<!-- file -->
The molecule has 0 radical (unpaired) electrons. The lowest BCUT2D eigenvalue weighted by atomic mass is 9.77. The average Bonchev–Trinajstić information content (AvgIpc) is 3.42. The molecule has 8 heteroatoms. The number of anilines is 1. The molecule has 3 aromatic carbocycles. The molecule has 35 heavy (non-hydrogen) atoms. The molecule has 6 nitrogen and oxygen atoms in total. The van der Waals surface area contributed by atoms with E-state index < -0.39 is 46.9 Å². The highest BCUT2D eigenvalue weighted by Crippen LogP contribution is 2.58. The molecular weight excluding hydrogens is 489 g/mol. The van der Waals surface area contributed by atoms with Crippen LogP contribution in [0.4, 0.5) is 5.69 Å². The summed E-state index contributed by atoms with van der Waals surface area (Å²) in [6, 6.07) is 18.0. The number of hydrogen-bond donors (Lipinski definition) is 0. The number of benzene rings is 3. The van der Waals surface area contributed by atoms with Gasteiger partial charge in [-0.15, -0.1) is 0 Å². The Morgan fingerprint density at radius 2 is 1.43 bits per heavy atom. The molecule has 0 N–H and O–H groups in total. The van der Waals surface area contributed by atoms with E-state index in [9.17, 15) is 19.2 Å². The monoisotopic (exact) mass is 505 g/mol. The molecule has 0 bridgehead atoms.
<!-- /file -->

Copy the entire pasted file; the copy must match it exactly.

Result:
The molecule has 0 radical (unpaired) electrons. The lowest BCUT2D eigenvalue weighted by atomic mass is 9.77. The average Bonchev–Trinajstić information content (AvgIpc) is 3.42. The molecule has 8 heteroatoms. The number of anilines is 1. The molecule has 3 aromatic carbocycles. The molecule has 35 heavy (non-hydrogen) atoms. The molecule has 6 nitrogen and oxygen atoms in total. The van der Waals surface area contributed by atoms with E-state index < -0.39 is 46.9 Å². The highest BCUT2D eigenvalue weighted by Crippen LogP contribution is 2.58. The molecular weight excluding hydrogens is 489 g/mol. The van der Waals surface area contributed by atoms with Crippen LogP contribution in [0.4, 0.5) is 5.69 Å². The summed E-state index contributed by atoms with van der Waals surface area (Å²) in [6, 6.07) is 18.0. The number of hydrogen-bond donors (Lipinski definition) is 0. The number of benzene rings is 3. The van der Waals surface area contributed by atoms with Gasteiger partial charge in [-0.15, -0.1) is 0 Å². The Morgan fingerprint density at radius 2 is 1.43 bits per heavy atom. The molecule has 0 N–H and O–H groups in total. The van der Waals surface area contributed by atoms with E-state index in [9.17, 15) is 19.2 Å². The monoisotopic (exact) mass is 505 g/mol. The molecule has 0 bridgehead atoms.